India is projected to have the largest young workforce in the world by 2025 but is failing to cash in on this rich demographic dividend. According to a draft report from National Sample Survey Organisation (NSSO), India presently has its highest unemployment rate in the last 45 years.
The manufacturing sector needs to be strengthened to combat this crisis. According to government reports, only 4.69% of India’s workforce is formally skilled. An adequate availability of skilled workers is needed for the success of government initiatives such as ‘Make in India’. India needs to upskill its workforce in a big way. According to estimates, if upskilling is ensured, India will be well-poised to add 104.62 million fresh workers by 2022.
The Modi government had identified this issue and accordingly launched the ‘Skill India’ programme on July 15, 2015, which was formally named Pradhan Mantri Kaushal Vikas Yojana 1 (PMKVY 1). The programme aimed to skill 402 million people by 2022. Later, the government launched the Pradhan Mantri Kaushal Vikas Yojana 2 (PMKVY 2) in July 2016. The skill based education schemes are monitored through the National Skill Development Corporation (NSDC). Apart from PMKVY, NSDC has also launched initiatives like Pradhan Mantri Kaushal Kendras (PMKK) and Udaan. However, the success of these programmes has been limited.
In February 2019, the Ministry of Skill Development and Entrepreneurship (MSDE) and Ministry of Human Resource Development (MHRD) collaborated to launch the ‘Apprenticeship Programme’ through National Apprenticeship Promotion Scheme (NAPS) for the existing graduate students from more than 40,000 colleges.
Need of skilling
The ‘Skill India’ schemes cover vocational trainings in milling, turning, Computerised Numerical Control (CNC) milling, CNC turning, advanced welding, additive technology, mechatronics, electronics, metal cutting, marine engine fitting, automobile technology, graphic designing, plastic die engineering, hairdressing, beauty therapy and jewellery making. The MSDE in its Annual Report 2016-2017, estimated that more than 126.87 million new people in 34 different sectors would need skills trainings by 2022.
The last five year’s assessment of the ‘Skill India’ programme has not been too positive. It has - so far - failed in generating significant employment. According to experts, the focus of PMKVY (1 and 2) has largely been on short-term skill courses which have resulted in low placement rates.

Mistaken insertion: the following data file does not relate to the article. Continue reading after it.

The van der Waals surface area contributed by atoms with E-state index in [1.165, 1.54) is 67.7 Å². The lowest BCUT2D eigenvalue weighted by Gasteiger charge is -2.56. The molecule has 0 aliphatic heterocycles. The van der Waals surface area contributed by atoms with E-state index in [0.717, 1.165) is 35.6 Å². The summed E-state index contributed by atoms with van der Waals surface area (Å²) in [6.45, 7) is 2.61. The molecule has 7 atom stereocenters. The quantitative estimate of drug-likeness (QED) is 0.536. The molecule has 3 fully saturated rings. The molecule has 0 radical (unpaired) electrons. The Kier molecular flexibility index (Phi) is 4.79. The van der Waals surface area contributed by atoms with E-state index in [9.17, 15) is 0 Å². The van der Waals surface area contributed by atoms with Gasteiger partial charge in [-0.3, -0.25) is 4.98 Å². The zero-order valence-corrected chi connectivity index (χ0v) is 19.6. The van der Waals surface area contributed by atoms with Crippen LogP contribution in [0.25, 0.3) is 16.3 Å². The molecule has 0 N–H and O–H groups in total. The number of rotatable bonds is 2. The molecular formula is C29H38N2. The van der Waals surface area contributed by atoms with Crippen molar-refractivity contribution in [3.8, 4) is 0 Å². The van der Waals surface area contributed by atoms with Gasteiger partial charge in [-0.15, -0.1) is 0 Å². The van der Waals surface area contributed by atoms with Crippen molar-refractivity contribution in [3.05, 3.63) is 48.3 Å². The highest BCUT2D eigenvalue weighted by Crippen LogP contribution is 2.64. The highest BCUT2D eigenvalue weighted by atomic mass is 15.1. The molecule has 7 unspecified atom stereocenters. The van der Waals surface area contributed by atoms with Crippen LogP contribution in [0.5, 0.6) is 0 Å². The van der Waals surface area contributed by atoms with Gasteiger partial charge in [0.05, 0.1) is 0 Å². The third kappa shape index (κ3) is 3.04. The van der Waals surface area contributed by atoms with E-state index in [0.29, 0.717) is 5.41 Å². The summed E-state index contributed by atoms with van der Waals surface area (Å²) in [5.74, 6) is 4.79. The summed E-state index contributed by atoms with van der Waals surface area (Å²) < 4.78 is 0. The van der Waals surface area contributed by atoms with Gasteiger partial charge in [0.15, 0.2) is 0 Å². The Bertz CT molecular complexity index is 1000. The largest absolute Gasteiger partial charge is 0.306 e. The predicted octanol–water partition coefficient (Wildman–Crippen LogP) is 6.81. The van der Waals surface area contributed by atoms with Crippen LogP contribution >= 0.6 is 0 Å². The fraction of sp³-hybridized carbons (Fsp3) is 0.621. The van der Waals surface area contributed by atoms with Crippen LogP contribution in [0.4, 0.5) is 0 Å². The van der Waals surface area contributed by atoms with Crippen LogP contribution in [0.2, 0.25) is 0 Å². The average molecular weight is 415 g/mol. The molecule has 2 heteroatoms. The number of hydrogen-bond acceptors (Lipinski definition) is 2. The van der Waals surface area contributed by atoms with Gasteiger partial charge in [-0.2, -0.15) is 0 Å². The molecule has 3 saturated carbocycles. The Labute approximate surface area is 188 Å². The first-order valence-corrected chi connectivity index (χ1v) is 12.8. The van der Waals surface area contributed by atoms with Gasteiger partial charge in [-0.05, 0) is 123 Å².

According to available data, PMKVY 1 could offer placements to only 18% of the total 18,00,000 trained youths and PMKVY 2 only offered 12% placements of the total 600,000 enrolled youth September 1, 2017.
The Sharada Prasad Committee, which was set up by the MSDE to review the performance of various skill councils claimed that the targets allocated by the government were very high and that it had no proper understanding of the sectoral demands pertaining to generation of new employment. Additionally, the programme failed to reach out to its target base. Almost 40% of the total enrolled trainees in the skill development centres in Uttar Pradesh, Haryana and Rajasthan were actually ghost entries. Absence of a nationwide standard of vocational education and availability of the required number of training centres, lack of integrated on-site training, insufficient industry involvement, lack of financing in vocational education and training system, low training capacity and shortage of qualified trainers can be identified as the other important factors contributing to the present skilling crisis.
A large number of the country’s workforce is contributing to the unorganised sector. The unorganised sector contributes to about 60% of the country’s GDP. Strengthening skill education with a holistic approach of various sectors involved can improve productivity, working conditions, social security and living standards. The unorganised sector needs to be factored in.
On International Women’s Day (March 8) this year in order to boost empowerment of women through the ‘Skill India Mission’, NSDC signed an MoU with the Rashtriya Mahila Kosh (RMK) under the Ministry of Women and Child Development (MWCD) to create a pool of educated and skilled women workers. The training modules will be affiliated with the National Skill Qualification Framework (NSQF). Workshops will be planned to promote entrepreneurship among young women while enriching them educationally.